Thursday, July 28, 2011
Tuesday, July 26, 2011
New home sales slip in June; Pricing weak
As for pricing, the median price of a new home rose 5.8% on the month to $235,200. That was also up 7.2% from a year ago. The raw number of new homes for sale declined to 164,000 in June, good for a 6.3 month supply at the current sales pace.
In other news, the S&P/Case-Shiller Home Price Index dropped 4.51% year-over-year in May. That was the biggest decline in 18 months. On a seasonally adjusted basis, prices in 20 top metropolitan markets fell a marginal 0.05% between April and May.
The housing market continues to fumble around without making much net progress. Sales picked up a bit in the spring, but momentum appears to be fading again. Construction activity has increased somewhat, but it still remains well below average. Home prices are stabilizing, but not really gaining back any of the ground they've lost in the past half-century.
Bottom line: Some pundits use the term "bouncing along the bottom" to describe market conditions. I like to picture a ship caught in the doldrums. It's not as bad as being swept away in a hurricane. But it isn't going to get you where you want to go!
Wednesday, July 20, 2011
Existing home sales slip in June
By property type, single family sales were flat while condo and coop sales dropped 7%. The months supply at current sales pace indicator of inventory rose to 9.5 from 9.1, while the raw number of homes for sale also climbed -- to 3.765 million from 3.646 million a month prior. That is down more than 3% from a year earlier, however.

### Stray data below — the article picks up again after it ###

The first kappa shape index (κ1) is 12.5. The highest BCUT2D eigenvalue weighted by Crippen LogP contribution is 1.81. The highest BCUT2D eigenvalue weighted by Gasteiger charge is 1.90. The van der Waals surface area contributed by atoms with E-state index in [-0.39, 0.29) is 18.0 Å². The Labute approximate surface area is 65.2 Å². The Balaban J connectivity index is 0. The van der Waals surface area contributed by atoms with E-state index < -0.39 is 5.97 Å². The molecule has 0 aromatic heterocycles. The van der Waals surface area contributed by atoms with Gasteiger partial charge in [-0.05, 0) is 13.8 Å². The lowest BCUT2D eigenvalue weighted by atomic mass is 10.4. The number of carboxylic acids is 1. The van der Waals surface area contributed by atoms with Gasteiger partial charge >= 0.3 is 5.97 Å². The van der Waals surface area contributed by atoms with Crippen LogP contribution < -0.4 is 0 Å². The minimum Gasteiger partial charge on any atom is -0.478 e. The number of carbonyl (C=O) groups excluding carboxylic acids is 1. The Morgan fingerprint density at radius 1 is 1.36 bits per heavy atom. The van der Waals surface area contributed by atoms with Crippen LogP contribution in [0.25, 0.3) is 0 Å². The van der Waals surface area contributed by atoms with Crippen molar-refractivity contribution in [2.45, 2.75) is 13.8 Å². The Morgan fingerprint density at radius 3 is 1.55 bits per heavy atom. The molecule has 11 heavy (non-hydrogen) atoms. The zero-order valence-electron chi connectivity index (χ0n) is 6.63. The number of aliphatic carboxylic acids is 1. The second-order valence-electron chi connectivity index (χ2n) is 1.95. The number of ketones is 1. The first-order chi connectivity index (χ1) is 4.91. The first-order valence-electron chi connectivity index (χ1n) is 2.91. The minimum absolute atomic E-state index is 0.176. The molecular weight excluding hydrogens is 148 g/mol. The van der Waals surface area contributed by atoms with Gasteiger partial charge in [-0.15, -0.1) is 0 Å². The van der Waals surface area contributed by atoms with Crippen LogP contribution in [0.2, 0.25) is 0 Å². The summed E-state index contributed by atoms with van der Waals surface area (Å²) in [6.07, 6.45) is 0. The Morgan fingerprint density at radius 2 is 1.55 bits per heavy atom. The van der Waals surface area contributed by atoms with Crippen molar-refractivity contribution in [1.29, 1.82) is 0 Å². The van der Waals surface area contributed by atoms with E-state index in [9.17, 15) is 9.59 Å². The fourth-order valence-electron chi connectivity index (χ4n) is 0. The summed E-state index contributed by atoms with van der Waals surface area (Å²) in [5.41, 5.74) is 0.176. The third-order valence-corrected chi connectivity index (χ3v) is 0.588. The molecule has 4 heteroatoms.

The median price of a new home rose to $184,300 from $169,300 a month earlier. That was up 0.8% from a year earlier and interestingly enough, the highest since October 2008.
It looks like a bit of a mixed bag of news on the housing front - par for the course in this market! Sales slumped to the lowest level in seven months, and the supply of homes for sale remained ample. Yet the price of the homes that did sell rose again, touching the highest in a couple of years. It's tough to see that holding up with disappointing sales volume, and the high level of cancellations. But it's worth noting.
Going forward, it's all about the job market. If we start consistently creating jobs in this country, housing will recover. If we don't, it won't. Sure it sounds simple. But it has the added benefit of being true.
Tuesday, July 19, 2011
Housing starts pop in June
Building permits rose by a more modest 2.5% to a SAAR of 624,000, but that did top expectations for a decline of 2.3%. By property type, single family starts rose 9.4% while multifamily starts jumped 30.4%. Permits gained 0.2% in the single family market and 20.8% in the multifamily arena.
It looks like spring did come to the housing market ... just a little late! Construction activity ramped up in June to a multi-month high, while single-family permitting rose for the fourth straight month. Inventories of new homes are extremely lean and interest rates remain low, two factors that likely encouraged builders to pick up the pace a little.
The key question is whether this is the start of a new trend, or if we're just being set up for disappointment again. Starts and permits picked up in late 2010 and early 2011, for instance, only to fizzle out.
Personally, I'm not terribly optimistic. We're still dealing with a massive overhang of foreclosed and distressed "used" housing inventory. The economy appears to be weakening again. And the labor market is dead in the water. People who don't have jobs don't buy houses. It's as simple as that. So construction won't pick up on a consistent basis until we start creating jobs in this country.